News of rock star Prince's death is being felt by music fans worldwide, but especially by people who were growing up in Minnesota at the same his career was blossoming.
Insight host Beth Ruyak went to high school and college in Minnesota in the late 1970s and early 80s.
"Purple Rain the movie and then the soundtrack, the album, were both released. Well, a lot of the scenes were filmed at First Avenue, a club in Minneapolis and by that time, First Avenue was a popular spot," Ruyak says.
She says Prince's image went through several stages, but the genius of his music has withstood the test of time.
"You come back to the beat and the lyrics and that we, as young, people felt he was trying to connect with us and he felt like one us," she says. "And the fact that we were in Minneapolis or the Minnesota area and he was from there, made it even more so."
She says it initially took time for people to embrace him. But, once they did, they couldn't get enough.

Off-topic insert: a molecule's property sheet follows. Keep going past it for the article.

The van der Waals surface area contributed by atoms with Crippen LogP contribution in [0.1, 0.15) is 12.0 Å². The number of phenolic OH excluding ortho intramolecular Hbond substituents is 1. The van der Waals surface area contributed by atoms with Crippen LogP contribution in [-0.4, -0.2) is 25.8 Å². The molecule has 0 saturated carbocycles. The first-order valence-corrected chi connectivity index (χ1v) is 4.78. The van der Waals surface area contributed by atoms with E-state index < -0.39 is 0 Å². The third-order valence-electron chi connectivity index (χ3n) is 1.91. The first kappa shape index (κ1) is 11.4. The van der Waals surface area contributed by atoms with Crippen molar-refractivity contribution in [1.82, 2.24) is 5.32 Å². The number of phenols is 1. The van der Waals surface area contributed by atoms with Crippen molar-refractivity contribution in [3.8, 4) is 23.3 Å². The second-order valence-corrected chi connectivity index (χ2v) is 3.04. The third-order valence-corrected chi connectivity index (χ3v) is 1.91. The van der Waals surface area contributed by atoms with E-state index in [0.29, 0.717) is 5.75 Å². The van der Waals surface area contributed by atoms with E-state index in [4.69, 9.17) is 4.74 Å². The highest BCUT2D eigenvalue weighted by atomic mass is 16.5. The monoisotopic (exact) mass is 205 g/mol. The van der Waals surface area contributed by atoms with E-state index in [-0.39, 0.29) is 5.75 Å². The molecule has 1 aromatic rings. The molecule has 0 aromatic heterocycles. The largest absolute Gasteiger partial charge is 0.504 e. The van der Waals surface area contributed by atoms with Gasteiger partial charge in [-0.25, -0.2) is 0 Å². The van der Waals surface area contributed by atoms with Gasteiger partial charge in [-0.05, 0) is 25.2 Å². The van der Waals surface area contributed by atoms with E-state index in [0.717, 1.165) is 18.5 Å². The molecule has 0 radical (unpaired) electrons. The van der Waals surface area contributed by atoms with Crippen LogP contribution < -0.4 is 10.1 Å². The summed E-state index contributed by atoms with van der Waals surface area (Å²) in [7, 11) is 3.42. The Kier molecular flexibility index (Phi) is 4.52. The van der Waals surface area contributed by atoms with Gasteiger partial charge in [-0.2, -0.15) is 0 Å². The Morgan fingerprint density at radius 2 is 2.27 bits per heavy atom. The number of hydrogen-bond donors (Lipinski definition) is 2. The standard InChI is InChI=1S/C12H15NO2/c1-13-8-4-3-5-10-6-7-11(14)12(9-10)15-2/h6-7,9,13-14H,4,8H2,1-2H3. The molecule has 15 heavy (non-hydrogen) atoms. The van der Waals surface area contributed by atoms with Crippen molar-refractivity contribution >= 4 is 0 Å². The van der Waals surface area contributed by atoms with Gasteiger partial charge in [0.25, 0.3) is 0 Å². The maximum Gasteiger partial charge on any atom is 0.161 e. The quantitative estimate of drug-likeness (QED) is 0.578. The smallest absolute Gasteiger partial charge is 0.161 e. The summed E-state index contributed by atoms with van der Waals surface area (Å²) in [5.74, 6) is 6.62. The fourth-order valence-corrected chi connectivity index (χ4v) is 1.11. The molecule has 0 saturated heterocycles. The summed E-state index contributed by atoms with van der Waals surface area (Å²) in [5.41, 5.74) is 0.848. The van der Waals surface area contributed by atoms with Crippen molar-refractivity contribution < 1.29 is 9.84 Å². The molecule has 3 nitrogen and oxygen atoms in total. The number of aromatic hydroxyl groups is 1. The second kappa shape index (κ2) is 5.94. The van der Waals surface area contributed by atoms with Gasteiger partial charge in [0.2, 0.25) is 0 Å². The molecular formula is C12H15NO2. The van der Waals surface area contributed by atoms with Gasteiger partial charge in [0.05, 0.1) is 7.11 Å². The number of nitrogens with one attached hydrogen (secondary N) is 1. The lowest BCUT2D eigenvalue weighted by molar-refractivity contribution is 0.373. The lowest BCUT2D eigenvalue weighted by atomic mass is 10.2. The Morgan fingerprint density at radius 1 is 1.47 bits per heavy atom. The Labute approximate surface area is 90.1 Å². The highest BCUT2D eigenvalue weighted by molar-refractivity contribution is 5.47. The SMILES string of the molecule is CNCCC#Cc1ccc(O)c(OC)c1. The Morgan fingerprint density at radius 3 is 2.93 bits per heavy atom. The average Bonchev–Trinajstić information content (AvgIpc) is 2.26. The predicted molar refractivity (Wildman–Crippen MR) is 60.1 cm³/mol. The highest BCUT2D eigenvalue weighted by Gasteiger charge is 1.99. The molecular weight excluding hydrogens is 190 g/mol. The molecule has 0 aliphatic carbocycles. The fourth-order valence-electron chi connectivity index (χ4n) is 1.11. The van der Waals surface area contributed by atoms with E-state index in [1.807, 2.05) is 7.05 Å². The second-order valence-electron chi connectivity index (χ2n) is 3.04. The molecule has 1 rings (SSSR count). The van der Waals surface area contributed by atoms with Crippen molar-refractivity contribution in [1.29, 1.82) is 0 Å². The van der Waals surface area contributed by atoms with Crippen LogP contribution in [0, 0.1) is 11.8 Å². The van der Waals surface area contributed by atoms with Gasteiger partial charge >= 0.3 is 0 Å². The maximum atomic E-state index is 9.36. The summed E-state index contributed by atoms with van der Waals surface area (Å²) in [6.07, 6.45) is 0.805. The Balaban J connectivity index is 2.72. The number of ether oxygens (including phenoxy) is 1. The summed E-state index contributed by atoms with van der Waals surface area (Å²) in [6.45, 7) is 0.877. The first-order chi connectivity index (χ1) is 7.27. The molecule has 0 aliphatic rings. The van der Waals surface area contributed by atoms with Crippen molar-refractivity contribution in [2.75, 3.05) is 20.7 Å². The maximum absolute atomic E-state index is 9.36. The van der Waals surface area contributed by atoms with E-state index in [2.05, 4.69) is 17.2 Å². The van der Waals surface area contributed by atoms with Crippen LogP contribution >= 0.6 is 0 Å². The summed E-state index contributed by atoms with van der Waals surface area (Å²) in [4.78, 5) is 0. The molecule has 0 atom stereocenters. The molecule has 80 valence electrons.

"In Minneapolis, there was a magic about Paisley Park, his compound that he created out in Chanhassen, Minnesota and Chanhassen in my years was quite a bit outside of the cities," Ruyak says. "But any little blurb that we heard, anything that was happening in his life became a ripple through the cities. I wonder how much of it was true. I don't know if I'll ever know how much of it was true. But, what we did know of was delicious and we couldn't get enough of it. I love his music. I love who Prince was. I love that I grew up in the era of Prince."
Beth says part of Prince's legacy will be the careers he helped launch.
"He brought in women who were remarkable -- percussionist Sheila E, I couldn't wait to go to a concert to see Sheila E perform with Prince, Sheena Easton, he wrote music for Sinead O'Connor," Ruyak says.
Ruyak says the news of his death is not quite real.
"I have this stunned feeling," she says. We all say those words, 'Dearly beloved. We are gathered here today to get through this thing called life.' But, life is different without Prince. The soundtrack of what he's done and created is still there and I think it will expand. But that feeling of being able to see him and know him and watch him grow up as a contemporary ... that's gone. It's gone."